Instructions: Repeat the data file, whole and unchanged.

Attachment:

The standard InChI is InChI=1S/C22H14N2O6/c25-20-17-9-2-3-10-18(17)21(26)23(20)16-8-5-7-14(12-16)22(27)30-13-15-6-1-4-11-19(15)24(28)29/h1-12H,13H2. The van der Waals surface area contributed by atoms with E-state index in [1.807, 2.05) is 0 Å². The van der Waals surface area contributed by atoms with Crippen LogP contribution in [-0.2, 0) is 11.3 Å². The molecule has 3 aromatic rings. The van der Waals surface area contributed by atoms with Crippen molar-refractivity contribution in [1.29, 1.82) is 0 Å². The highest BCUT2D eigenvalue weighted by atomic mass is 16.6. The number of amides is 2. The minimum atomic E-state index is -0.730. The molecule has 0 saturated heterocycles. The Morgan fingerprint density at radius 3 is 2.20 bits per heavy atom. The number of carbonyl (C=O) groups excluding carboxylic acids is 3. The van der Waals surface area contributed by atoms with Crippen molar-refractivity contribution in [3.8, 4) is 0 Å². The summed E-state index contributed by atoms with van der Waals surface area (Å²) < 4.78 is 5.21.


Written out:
The standard InChI is InChI=1S/C22H14N2O6/c25-20-17-9-2-3-10-18(17)21(26)23(20)16-8-5-7-14(12-16)22(27)30-13-15-6-1-4-11-19(15)24(28)29/h1-12H,13H2. The van der Waals surface area contributed by atoms with E-state index in [1.807, 2.05) is 0 Å². The van der Waals surface area contributed by atoms with Crippen LogP contribution in [-0.2, 0) is 11.3 Å². The molecule has 3 aromatic rings. The van der Waals surface area contributed by atoms with Crippen molar-refractivity contribution in [1.29, 1.82) is 0 Å². The highest BCUT2D eigenvalue weighted by atomic mass is 16.6. The number of amides is 2. The minimum atomic E-state index is -0.730. The molecule has 0 saturated heterocycles. The Morgan fingerprint density at radius 3 is 2.20 bits per heavy atom. The number of carbonyl (C=O) groups excluding carboxylic acids is 3. The van der Waals surface area contributed by atoms with Crippen molar-refractivity contribution in [3.8, 4) is 0 Å². The summed E-state index contributed by atoms with van der Waals surface area (Å²) < 4.78 is 5.21.